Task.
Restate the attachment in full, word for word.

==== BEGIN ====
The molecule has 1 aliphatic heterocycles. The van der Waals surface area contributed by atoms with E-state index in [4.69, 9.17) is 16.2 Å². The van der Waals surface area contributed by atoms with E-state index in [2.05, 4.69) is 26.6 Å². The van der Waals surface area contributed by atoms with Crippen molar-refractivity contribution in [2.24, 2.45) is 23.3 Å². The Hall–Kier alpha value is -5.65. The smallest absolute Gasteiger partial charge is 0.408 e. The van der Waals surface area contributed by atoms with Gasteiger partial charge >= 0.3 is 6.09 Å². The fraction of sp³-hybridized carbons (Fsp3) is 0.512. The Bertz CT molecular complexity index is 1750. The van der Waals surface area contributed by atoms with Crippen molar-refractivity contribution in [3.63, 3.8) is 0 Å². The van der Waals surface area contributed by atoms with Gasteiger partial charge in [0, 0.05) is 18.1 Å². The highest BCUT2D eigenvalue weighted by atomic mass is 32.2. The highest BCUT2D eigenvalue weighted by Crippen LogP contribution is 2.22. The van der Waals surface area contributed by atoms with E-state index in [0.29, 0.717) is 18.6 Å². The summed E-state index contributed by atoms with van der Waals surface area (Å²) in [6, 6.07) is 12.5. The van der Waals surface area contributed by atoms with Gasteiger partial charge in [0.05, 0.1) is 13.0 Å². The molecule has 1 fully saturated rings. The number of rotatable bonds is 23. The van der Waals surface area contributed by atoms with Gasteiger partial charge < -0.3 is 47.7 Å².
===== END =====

The molecule has 1 aliphatic heterocycles. The van der Waals surface area contributed by atoms with E-state index in [4.69, 9.17) is 16.2 Å². The van der Waals surface area contributed by atoms with E-state index in [2.05, 4.69) is 26.6 Å². The van der Waals surface area contributed by atoms with Crippen molar-refractivity contribution in [2.24, 2.45) is 23.3 Å². The Hall–Kier alpha value is -5.65. The smallest absolute Gasteiger partial charge is 0.408 e. The van der Waals surface area contributed by atoms with Gasteiger partial charge >= 0.3 is 6.09 Å². The fraction of sp³-hybridized carbons (Fsp3) is 0.512. The Bertz CT molecular complexity index is 1750. The van der Waals surface area contributed by atoms with Crippen molar-refractivity contribution in [3.63, 3.8) is 0 Å². The van der Waals surface area contributed by atoms with Gasteiger partial charge in [0, 0.05) is 18.1 Å². The highest BCUT2D eigenvalue weighted by atomic mass is 32.2. The highest BCUT2D eigenvalue weighted by Crippen LogP contribution is 2.22. The van der Waals surface area contributed by atoms with E-state index in [0.29, 0.717) is 18.6 Å². The summed E-state index contributed by atoms with van der Waals surface area (Å²) in [6, 6.07) is 12.5. The van der Waals surface area contributed by atoms with Gasteiger partial charge in [0.05, 0.1) is 13.0 Å². The molecule has 1 fully saturated rings. The number of rotatable bonds is 23. The van der Waals surface area contributed by atoms with Gasteiger partial charge < -0.3 is 47.7 Å².